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OUR LADY OF FATIMA PARISH

OUR LADY OF FATIMA PARISH

OUR LADY OF FATIMA PARISH was established by Bishop EDWARD F. HOBAN on November 27, 1949 to serve the diverse assortment of Eastern Europeans as well as migrants from Appalachia who lived in the HOUGH neighborhood of Cleveland. Father Raymond T. Smith, the parish's first pastor, held the first Mass in the auditorium of Thomas A. Edison Elementary School. The parish purchased the Italian Ritrovo Club, formerly the Ball Park Movie Theater, at 6822 Lexington Avenue in March 1950 and refashioned the building into a church. Archbishop Hoban formally dedicated Our Lady of Fatima Church on November 11, 1951, even though the congregation had celebrated its first mass in its new church on October 1950. Father Smith and his assistant, Father Hugh H. Bode, moved into the parish rectory on Lexington Avenue in July 1951. The Sisters of St. Joseph conducted catechism classes at the church as part of the religious education program. By 1951, some 700 families belonged to the parish. Like many other Cleveland neighborhoods, Hough experienced dramatic demographic shifts during the 1950s that directly affected the membership of Our Lady of Fatima Parish. As increasing numbers of its original members left Hough, the parish welcomed the PUERTO RICAN immigrants who settled in the neighborhood. Since the new parish members wished to celebrate Mass in Spanish, as they had done in Puerto Rico, Archbishop Hoban heeded to their pleas and entrusted the parish to the care of the bilingual priests of the Missionary Servants of the Most Holy Trinity. At this time, Father Kevin Nugent succeeded Father Smith and renewed the parish's emphasis on social outreach.

By the late 1950s, however, the majority of Hough residents were AFRICAN AMERICANS and the parish faced the task of evangelizing among this growing non-Catholic population. The parish welcomed Father ALBERT KOKLOWSKY to the pastorate in August 1963. During his tenure at Our Lady of Fatima Parish, Father Koklowsky spearheaded the formation of the parish's youth council and HOPE (Housing Our People Economically) Incorporated, a non-profit organization that promoted the rehabilitation of area houses and apartment buildings. With the blessing of Bishop CLARENCE G. ISSENMANN, the SISTERS OF CHARITY OF ST. AUGUSTINE opened a mission at the parish in April 1965. During the week-long HOUGH RIOTS in July of 1966, Father Koklowsky and the Sisters of Charity of St. Augustine struggled to remain a calming influence in the devastated neighborhood, offering consolation and assistance to those in need. Following the departure of Father Koklowsky in September 1969, the Diocese returned the parish to mission status and the Trinitarian brothers appointed Father Joel Bladt as administrator. Brother Anselm Deehr joined the mission a year later and founded OUR LADY OF FATIMA CENTER, which offered social services and recreational and educational programs for residents of the Hough neighborhood. The Diocese appointed Father Bladt as pastor in 1972, officially reinstating Our Lady of Fatima to parish status. Father Rudy V. Breunig succeeded Father Bladt in August 1977. Since the number of Catholics in Hough had been declining since the 1950s, the Diocese considered merging Our Lady of Fatima with the neighboring St. Agnes Parish, whose church was demolished in November 1975. On March 30, 1980, the two parishes formally merged to form St. Agnes-Our Lady of Fatima Parish located on Lexington Avenue.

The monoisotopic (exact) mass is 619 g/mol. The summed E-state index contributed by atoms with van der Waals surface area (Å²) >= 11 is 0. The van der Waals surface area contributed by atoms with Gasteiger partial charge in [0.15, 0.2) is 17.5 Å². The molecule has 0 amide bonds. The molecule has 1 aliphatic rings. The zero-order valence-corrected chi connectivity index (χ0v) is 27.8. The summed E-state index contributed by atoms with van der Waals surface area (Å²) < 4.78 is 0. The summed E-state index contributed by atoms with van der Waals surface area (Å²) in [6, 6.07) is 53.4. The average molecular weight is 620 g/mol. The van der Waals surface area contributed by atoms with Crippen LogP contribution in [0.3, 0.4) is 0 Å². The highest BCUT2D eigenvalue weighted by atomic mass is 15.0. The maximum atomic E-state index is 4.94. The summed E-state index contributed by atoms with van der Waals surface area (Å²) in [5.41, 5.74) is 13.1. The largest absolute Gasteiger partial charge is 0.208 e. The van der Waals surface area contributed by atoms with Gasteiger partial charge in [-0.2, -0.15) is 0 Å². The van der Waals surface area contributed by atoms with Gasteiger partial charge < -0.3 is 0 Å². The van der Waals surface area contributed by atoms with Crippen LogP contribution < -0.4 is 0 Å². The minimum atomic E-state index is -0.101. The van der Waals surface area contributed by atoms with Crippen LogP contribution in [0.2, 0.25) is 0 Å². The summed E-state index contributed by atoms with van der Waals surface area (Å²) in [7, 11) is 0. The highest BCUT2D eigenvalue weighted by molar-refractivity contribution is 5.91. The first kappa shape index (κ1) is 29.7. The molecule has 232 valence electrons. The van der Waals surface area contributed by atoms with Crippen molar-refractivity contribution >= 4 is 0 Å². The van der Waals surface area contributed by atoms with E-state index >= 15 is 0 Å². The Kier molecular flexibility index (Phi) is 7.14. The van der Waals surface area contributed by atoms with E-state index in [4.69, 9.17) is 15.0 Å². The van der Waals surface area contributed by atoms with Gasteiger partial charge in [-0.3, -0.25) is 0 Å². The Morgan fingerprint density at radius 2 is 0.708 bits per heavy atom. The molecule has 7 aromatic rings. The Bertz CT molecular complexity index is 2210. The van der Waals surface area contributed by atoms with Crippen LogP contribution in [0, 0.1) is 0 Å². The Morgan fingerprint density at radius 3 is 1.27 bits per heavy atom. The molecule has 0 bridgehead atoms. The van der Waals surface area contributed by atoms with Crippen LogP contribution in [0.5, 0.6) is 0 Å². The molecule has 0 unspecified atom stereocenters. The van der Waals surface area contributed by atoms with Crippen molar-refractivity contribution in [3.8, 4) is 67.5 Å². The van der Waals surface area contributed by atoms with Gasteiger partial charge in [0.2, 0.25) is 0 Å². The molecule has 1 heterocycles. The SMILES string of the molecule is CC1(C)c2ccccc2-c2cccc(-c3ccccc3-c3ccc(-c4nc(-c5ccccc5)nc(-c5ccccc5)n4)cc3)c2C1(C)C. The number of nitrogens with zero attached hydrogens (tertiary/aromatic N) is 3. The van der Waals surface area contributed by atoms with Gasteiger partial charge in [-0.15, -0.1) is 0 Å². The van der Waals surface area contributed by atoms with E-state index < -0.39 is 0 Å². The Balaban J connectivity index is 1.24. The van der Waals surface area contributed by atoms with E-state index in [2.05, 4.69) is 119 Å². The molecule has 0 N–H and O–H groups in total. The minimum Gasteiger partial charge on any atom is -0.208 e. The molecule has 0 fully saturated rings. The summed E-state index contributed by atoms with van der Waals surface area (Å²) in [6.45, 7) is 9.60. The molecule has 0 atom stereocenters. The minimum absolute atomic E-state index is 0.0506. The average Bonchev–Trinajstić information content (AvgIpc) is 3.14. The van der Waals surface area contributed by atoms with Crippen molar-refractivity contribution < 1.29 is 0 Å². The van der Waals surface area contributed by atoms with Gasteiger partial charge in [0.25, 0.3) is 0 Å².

See also CATHOLICS, ROMAN.


Kaczynski, Charles R., ed. People of Faith: Parishes and Religious Communities of the Diocese of Cleveland. (Cleveland: Roman Catholic Diocese of Cleveland, 1998).